By Sean Kheraj
The conversation has been ongoing among Canadian historians for the past few years, especially since the federal government, under the leadership of Prime Minister Stephen Harper, altered the contents of the official citizenship guide for new Canadians to place greater emphasis on military history and the monarchy while ignoring or downplaying the country’s history of progressive social policy, multiculturalism, and social justice movements. Many Canadian historians have been concerned that the Conservative Party of Canada is attempting to reinvent the narrative of the country’s past for its own political purposes.
Professor Ian McKay explicitly outlined this case in his keynote address at the 2011 New Frontiers in Graduate History conference at York University. He has also published a complete articulation of this argument in his forthcoming book (co-authored with Jamie Swift) called, Warrior Nation: Rebranding Canada in an Age of Anxiety. A group of historians recently collaborated to publish the People’s Citizenship Guide: A Response to Conservative Canada in an effort to counterbalance the refashioning of Canadian history to suit the political interests of the governing party in Ottawa.
Finance Minister Jim Flaherty’s recent transformation of the federal budget and his government’s policy of mass layoffs of federal employees has initiated a takeover of the public financing of historical research by the political branch of government. Cuts to the funding of the federal government’s three independent granting councils, including the Canadian Institutes of Health Research (CIHR), the Natural Sciences and Engineering Research Council of Canada (NSERC), and the Social Sciences and Humanities Research Council of Canada (SSHRC), constitute a total budget reduction of more than $40 million dollars. While the funding to SSHRC is set to be reduced, Heritage Canada has increased its direct control over the funding of historical research directly out of the minister’s office through new program-specific funding opportunities, including the War of 1812 Commemoration Fund and the Diamond Jubilee Community Celebration fund.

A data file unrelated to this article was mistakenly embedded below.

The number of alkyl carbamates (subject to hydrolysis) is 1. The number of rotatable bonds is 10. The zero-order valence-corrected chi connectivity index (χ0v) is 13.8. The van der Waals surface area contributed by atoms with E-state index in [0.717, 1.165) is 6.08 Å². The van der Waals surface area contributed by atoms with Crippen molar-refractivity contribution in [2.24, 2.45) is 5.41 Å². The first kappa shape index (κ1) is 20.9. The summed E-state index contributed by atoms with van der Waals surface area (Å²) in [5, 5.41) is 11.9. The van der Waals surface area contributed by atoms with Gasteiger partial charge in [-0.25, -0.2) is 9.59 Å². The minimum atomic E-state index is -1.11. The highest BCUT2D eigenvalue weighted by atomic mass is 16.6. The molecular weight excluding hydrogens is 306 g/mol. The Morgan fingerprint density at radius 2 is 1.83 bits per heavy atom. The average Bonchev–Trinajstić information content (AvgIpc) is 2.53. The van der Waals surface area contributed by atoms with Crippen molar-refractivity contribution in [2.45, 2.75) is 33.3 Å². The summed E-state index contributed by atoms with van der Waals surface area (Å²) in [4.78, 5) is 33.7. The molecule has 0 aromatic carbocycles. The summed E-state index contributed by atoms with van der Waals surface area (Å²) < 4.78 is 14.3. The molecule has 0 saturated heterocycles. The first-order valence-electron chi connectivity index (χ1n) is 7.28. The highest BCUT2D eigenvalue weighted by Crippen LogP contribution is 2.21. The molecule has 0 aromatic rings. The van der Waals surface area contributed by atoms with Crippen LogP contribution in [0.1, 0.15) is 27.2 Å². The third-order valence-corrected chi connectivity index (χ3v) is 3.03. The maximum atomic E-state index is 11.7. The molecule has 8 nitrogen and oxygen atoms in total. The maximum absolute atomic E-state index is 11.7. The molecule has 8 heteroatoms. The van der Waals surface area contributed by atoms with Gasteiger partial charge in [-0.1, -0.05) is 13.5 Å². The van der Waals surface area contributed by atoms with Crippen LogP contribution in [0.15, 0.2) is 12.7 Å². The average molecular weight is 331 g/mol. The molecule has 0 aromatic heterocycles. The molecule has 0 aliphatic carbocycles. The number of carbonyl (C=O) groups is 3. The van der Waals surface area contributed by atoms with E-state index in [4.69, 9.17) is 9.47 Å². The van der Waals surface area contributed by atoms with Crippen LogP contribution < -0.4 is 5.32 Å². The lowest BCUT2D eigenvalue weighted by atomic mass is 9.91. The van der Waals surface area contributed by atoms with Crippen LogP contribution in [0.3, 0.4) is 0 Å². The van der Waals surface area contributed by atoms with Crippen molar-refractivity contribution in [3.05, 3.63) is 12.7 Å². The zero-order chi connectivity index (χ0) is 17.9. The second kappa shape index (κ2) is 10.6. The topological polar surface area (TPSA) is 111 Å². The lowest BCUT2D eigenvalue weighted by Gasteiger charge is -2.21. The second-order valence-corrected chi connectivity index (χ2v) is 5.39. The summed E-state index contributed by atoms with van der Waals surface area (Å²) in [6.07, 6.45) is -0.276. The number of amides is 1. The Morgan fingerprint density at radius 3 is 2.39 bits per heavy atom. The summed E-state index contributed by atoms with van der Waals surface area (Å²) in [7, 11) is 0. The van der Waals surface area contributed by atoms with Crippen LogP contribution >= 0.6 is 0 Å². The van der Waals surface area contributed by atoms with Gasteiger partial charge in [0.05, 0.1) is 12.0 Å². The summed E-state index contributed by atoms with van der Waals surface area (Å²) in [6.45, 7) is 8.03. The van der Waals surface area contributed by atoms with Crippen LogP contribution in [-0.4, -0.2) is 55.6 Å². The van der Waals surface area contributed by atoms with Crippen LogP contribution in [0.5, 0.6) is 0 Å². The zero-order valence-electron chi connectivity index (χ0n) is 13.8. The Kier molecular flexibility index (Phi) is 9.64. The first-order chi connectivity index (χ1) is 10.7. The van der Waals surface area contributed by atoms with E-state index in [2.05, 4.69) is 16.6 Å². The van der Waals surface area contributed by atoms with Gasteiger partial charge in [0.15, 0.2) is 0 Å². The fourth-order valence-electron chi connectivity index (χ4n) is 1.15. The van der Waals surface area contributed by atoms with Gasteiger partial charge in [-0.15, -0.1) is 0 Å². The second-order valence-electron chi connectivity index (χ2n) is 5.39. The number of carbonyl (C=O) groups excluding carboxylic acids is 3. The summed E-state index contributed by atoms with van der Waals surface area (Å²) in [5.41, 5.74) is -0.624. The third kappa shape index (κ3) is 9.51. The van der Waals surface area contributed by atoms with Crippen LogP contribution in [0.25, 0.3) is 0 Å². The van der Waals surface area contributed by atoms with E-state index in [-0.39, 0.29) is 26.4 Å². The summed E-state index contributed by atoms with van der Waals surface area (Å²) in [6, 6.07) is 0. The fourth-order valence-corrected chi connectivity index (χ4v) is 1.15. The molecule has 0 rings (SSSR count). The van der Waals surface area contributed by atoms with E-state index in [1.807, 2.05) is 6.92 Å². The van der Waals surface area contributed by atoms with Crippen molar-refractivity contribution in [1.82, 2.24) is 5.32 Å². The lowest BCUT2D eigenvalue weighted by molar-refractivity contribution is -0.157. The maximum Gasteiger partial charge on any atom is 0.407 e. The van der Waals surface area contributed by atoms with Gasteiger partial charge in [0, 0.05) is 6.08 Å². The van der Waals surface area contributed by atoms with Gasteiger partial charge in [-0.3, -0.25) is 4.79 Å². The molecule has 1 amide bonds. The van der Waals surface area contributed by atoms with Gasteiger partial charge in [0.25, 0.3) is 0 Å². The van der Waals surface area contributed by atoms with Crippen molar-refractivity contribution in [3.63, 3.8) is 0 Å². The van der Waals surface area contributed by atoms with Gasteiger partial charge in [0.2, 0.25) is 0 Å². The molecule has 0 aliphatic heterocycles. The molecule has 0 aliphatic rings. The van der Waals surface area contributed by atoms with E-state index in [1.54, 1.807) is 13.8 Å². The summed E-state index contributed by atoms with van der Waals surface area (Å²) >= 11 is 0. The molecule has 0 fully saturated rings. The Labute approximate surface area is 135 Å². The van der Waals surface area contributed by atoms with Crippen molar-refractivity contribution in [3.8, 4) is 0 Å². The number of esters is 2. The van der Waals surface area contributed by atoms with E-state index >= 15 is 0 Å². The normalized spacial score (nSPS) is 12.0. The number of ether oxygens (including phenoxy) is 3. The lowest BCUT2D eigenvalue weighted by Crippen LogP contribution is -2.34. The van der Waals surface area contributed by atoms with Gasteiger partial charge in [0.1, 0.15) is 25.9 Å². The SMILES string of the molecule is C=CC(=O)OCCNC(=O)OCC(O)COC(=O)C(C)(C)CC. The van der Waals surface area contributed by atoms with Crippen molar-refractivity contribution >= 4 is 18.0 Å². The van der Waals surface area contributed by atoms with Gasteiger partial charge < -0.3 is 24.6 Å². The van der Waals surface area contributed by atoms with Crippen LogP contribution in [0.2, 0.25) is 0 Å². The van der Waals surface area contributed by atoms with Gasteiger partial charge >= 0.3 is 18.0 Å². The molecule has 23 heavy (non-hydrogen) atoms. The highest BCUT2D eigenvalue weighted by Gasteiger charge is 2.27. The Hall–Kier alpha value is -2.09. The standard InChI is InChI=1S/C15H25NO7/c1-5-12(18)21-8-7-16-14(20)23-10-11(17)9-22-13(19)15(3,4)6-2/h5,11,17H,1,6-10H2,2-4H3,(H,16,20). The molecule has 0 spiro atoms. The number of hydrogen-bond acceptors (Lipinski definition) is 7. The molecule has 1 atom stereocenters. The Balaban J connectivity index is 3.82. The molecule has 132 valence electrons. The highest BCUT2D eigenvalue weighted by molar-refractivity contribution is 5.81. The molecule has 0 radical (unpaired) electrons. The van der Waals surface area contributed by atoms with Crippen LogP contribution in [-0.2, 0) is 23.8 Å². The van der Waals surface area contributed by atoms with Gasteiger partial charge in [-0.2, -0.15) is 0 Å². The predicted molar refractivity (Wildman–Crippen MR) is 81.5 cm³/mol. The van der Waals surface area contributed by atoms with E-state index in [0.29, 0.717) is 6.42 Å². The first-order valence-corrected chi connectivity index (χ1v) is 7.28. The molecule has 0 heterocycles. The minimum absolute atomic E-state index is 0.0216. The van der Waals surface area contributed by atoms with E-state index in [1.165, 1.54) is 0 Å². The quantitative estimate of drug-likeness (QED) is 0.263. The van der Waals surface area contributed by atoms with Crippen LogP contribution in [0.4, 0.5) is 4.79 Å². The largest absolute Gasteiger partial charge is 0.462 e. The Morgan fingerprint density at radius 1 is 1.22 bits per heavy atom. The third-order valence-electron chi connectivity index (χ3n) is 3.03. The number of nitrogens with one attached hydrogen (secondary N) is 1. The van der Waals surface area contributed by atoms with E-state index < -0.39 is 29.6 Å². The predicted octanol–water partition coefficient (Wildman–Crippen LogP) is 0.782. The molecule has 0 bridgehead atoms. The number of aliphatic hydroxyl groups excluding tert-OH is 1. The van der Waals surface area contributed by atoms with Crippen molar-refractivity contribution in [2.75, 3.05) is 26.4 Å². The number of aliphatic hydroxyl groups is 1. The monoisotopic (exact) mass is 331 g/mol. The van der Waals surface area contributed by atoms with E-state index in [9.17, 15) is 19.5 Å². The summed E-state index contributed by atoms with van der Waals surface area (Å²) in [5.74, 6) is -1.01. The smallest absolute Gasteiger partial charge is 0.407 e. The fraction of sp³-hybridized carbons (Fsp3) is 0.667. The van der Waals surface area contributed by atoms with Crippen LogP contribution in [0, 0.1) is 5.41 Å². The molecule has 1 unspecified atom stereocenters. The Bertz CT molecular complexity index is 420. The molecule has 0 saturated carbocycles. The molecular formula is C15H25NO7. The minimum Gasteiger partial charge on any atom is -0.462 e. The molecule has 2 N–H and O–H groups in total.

“So you think this government is interested in Canadian History?” asks Professor Eric Sager from the University of Victoria in a recent Times-Colonist op-ed, “Think again.” These policy changes affirm the recent argument of Jeffrey Simpson in his Globe and Mail column in which he alleged that “[t]he Conservatives display two-facedness in the telling of history, systematically reducing the role of the informed and the neutral in explaining the country to Canadians, while enhancing the capacity of the government to cherry-pick what it chooses to highlight.” The role of the informed will be crippled through budget cuts like the ones to Library and Archives Canada. According to the Canadian Association of University Teachers (CAUT), these cuts “will have devastating effects on our nation’s ability to acquire and preserve its history.”
At first glace this statement may seem like an exaggeration, but the proposed cuts cited by CAUT suggest otherwise:
• the elimination of 21 of the 61 archivists and archival assistants that deal with non-governmental records
• the reduction of digitization and circulation staff by 50%
• a significant reduction in the number of staff that deal with preservation and conservation of documents
• the closure of the interlibrary loans unit
These so-called “austerity” policies have also led to the scheduled closures of several government libraries and archives. And Parks Canada, one the main branches of the federal government that conducts direct historical research, has recently suffered a massive round of job losses.
In short, within the wider Conservative Party of Canada’s ideological agenda to reduce the role of government in the lives of Canadians lies a contradictory policy initiative for direct cabinet control over the financing, research, and production of knowledge about Canadian history. If left unchallenged, this anti-intellectual politicization of history, as Simpson suggests, will result in “a deformed version of the past.”
Sean Kheraj is an assistant professor of Canadian and environmental history at York University. He blogs at http://seankheraj.com